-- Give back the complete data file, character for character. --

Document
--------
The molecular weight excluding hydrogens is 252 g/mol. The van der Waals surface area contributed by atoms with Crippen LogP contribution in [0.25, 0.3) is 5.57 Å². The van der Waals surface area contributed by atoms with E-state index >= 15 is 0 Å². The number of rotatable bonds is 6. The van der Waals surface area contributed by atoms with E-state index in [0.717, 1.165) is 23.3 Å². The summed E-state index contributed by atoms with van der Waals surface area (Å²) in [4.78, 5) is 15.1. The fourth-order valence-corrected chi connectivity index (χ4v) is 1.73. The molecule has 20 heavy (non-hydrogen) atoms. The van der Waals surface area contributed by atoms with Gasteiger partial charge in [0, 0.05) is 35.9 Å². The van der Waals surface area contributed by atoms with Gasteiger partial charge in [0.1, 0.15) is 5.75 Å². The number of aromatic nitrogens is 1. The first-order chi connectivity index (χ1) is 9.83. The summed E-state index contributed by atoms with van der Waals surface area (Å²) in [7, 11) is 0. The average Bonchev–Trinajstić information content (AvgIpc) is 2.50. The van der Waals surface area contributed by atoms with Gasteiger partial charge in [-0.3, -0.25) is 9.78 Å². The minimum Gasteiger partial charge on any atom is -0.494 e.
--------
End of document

The molecular weight excluding hydrogens is 252 g/mol. The van der Waals surface area contributed by atoms with Crippen LogP contribution in [0.25, 0.3) is 5.57 Å². The van der Waals surface area contributed by atoms with E-state index >= 15 is 0 Å². The number of rotatable bonds is 6. The van der Waals surface area contributed by atoms with E-state index in [0.717, 1.165) is 23.3 Å². The summed E-state index contributed by atoms with van der Waals surface area (Å²) in [4.78, 5) is 15.1. The fourth-order valence-corrected chi connectivity index (χ4v) is 1.73. The molecule has 20 heavy (non-hydrogen) atoms. The van der Waals surface area contributed by atoms with Gasteiger partial charge in [0, 0.05) is 35.9 Å². The van der Waals surface area contributed by atoms with Gasteiger partial charge in [0.1, 0.15) is 5.75 Å². The number of aromatic nitrogens is 1. The first-order chi connectivity index (χ1) is 9.83. The summed E-state index contributed by atoms with van der Waals surface area (Å²) in [7, 11) is 0. The average Bonchev–Trinajstić information content (AvgIpc) is 2.50. The van der Waals surface area contributed by atoms with Gasteiger partial charge in [-0.3, -0.25) is 9.78 Å². The minimum Gasteiger partial charge on any atom is -0.494 e.